NSFAS offices in Wynberg. This is a government bursary and student loan institution. Reception area. Picture: Tracey Adams/African News Agency (ANA)
NSFAS offices in Wynberg. This is a government bursary and student loan institution. Reception area. Picture: Tracey Adams/African News Agency (ANA)

Poor accounting records leave AG unable to assess NSFAS

By Sisonke Mlamla Time of article published Feb 8, 2021

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Cape Town - The National Education, Health and Allied Workers’ Union (Nehawu) said it was not surprised by the findings of Auditor-General Tsakani Maluleke, on the National Student Financial Aid Scheme (NSFAS).

This after poor accounting records made it impossible for Maluleke to make a determination on whether the institution has indeed turned around, as its bosses have claimed.

In the entity's annual report for 2019/20 tabled to Parliament last week, the institution received a qualified audit for the financial year, which ended in March 2020.

However, due to poor accounting records, Maluleke could not ascertain whether NSFAS has recovered from the mismanagement and poor governance that has engulfed it for the past few years.

Nehawu's general secretary Zola Saphetha said the lack of credible information has hindered the auditor-general from making concrete findings, thus further concealing the rot that has characterised the institutions for years.

"As Nehawu, we are vindicated by the report of the auditor-general as it reinforces our long held assertion that the institution has been failing to fulfil its core mandate because most of its funds have been lost to irregular expenditure," said Saphethe.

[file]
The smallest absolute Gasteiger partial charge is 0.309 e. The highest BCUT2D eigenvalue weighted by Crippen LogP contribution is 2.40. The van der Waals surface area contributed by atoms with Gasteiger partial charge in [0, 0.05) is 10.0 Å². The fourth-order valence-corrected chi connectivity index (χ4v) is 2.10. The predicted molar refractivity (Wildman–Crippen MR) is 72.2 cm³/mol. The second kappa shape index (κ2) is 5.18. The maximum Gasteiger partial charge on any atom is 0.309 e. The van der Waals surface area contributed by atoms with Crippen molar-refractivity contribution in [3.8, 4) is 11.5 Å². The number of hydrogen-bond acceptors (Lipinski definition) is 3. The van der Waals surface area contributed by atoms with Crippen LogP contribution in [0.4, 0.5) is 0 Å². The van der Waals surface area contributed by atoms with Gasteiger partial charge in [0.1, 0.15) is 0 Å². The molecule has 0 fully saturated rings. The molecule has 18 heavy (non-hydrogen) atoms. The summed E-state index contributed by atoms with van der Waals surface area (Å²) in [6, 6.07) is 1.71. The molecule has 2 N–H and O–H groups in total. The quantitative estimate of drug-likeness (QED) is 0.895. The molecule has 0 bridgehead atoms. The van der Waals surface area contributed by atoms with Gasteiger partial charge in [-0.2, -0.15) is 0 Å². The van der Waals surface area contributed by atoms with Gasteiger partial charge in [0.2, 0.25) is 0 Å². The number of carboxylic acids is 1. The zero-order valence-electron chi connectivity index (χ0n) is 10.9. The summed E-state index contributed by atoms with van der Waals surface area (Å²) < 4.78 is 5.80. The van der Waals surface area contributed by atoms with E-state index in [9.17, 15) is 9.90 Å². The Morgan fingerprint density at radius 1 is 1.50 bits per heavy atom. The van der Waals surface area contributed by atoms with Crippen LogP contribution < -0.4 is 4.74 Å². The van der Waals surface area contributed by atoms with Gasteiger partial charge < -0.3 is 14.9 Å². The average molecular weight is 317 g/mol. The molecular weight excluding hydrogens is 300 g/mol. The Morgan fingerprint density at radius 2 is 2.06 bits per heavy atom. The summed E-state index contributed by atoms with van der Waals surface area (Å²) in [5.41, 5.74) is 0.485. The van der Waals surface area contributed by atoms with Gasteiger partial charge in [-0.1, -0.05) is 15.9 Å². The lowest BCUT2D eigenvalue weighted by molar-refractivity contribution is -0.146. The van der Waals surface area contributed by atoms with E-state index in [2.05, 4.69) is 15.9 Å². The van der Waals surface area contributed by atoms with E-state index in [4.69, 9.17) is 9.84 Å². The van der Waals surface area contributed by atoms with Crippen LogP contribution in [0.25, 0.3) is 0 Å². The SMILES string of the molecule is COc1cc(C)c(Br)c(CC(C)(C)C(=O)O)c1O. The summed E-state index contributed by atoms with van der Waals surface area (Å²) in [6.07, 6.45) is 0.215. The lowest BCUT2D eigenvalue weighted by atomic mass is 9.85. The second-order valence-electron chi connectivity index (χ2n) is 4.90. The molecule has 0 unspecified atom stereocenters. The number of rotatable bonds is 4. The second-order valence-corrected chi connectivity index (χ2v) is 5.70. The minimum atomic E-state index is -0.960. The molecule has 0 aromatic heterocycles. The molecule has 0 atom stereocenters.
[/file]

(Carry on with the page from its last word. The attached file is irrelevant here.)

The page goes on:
He said the union has been on the forefront of highlighting the dire state of NSFAS and its role in disadvantaging many young people, who were yearning for education.

Saphethe said they would like to see NSFAS functioning properly, stable and being a capable institution that could be used as a vehicle for free higher education, and not as a loan scheme like it is in its current form.

He said, currently, NSFAS was doing the opposite of its mandate – which is to provide access to deserving students. Instead, it was failing students and leaving them with no prospect of getting qualifications.

Education activist Hendrick Makaneta said NSFAS has a duty to bring about a clearly defined turnaround strategy in order to meet the high expectations and demands of the rising student population.

Makaneta said the recent findings by the auditor-general showed that there was still a long way to go in putting in place the correct mechanisms of accountability in accordance with the law.

SA Students Congress (Sasco) spokesperson Luvuyo Barnes said the student organisation reiterated its position that it would not tolerate lip service and will utilise all avenues, inclusive of the courts, to keep the government accountable.

The Cape Argus tried to reach to the NSFAS, however, the entity did not respond by the time of publication.

Cape Argus

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